It’s been a bit of a slow week for EcoNews, given that most people are more worried about North Korea throwing a tantrum. Here are some of my favourite stories from the Guardian over the past few days…
Mexico considers importing avocados as staple priced out of consumers’ reach
I’ve heard this story before; well, something similar at any rate. The rise in “healthy” people in the West eating quinoa has priced it out of reach of South Americans who have eaten it for generations. This time it’s avocados, which are increasingly popular as a source of “good fats” and posh sandwich fillings. It’s a shame people can’t be encouraged to eat more locally sourced produce and be a bit more concerned about their food miles. They may learn to eat seasonally too, and discover what tomatoes and strawberries really taste like (answer – not flavourless mush). As the climate changes, our diets will change with it, but that’s no reason to put other people on the brink of starvation, is it?
Canary Island tourists warned to avoid toxic ‘sea sawdust’ algae
It would have been easy to go with the story about the teenager who got eaten by some kind of aquatic plankton in Australia, but since I’m already convinced that everything over there is designed to kill me, I opted for something different. That and the fact that my sister and her partner have recently returned from a trip to Tenerife meant this story had particular impact for me. Algal blooms are increasing, and probably will continue to do so as the climate changes – but they’re not all bad news. Bear in mind that it was algae that first started photosynthesis, thereby oxygenating the atmosphere which in turn led to life itself. Just wear a wetsuit when you go swimming out there.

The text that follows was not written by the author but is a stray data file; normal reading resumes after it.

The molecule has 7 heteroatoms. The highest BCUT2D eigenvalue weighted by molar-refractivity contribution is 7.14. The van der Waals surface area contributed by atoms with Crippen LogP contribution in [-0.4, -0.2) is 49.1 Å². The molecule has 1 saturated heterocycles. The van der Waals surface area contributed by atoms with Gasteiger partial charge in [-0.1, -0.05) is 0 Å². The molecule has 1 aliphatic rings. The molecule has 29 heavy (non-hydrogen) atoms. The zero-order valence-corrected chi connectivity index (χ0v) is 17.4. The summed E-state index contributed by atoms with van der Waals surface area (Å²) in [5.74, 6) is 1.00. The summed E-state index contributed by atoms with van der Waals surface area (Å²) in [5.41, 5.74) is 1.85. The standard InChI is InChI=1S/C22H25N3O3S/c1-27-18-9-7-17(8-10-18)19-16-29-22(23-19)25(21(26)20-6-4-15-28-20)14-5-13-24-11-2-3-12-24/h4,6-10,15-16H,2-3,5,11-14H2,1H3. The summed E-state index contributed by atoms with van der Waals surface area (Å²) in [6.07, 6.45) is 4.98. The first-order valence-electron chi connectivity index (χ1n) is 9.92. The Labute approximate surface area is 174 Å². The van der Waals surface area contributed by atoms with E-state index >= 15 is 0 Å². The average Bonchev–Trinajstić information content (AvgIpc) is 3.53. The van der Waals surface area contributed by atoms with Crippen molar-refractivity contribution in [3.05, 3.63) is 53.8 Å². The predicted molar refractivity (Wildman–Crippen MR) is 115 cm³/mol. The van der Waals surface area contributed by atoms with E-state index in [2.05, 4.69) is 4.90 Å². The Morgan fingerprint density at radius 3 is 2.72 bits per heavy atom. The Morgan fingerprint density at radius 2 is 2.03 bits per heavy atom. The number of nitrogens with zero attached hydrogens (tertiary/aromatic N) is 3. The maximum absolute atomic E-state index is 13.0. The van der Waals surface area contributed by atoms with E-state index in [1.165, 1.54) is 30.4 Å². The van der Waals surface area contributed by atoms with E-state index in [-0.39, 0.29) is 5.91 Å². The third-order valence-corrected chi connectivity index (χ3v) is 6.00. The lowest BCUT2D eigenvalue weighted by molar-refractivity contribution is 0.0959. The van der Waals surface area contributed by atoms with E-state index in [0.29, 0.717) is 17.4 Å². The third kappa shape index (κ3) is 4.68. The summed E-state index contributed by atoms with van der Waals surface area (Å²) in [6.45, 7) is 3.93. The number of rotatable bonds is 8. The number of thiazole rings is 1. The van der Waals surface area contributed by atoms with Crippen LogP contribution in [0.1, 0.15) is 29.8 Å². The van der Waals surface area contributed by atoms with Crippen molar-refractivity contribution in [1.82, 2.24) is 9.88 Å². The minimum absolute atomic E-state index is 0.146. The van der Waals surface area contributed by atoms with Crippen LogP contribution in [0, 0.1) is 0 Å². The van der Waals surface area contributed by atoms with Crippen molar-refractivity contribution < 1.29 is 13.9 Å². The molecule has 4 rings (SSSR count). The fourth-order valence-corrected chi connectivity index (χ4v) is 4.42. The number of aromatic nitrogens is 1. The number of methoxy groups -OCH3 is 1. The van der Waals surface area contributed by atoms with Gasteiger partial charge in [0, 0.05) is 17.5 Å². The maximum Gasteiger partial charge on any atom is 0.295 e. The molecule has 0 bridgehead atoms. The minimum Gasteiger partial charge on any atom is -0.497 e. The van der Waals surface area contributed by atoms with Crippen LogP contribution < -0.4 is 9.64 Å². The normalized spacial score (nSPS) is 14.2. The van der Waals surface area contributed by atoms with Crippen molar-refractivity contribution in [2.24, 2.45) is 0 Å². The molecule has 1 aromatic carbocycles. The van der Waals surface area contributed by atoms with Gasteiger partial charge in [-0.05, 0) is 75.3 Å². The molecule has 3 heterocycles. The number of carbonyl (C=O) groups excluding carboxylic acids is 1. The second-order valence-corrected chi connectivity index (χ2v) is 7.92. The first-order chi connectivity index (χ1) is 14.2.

Scientists Hope To Breed Asian “Unicorns”
Of course, they’re not REAL unicorns – they’re saola, an animal found in South East Asia and resembling an antelope that is both critically endangered and so rarely found very little is actually known about it. I’m going to stick my neck out here and say that two things we definitely do know about the saola are that they don’t fart rainbows or pee glitter. Rumour has it that the key to the survival of the saola is going to be found in captive breeding programmes, which would be wonderful if they succeed.
And that really is it! Hopefully there’ll be more next week, but in the meantime, have a fantastic weekend!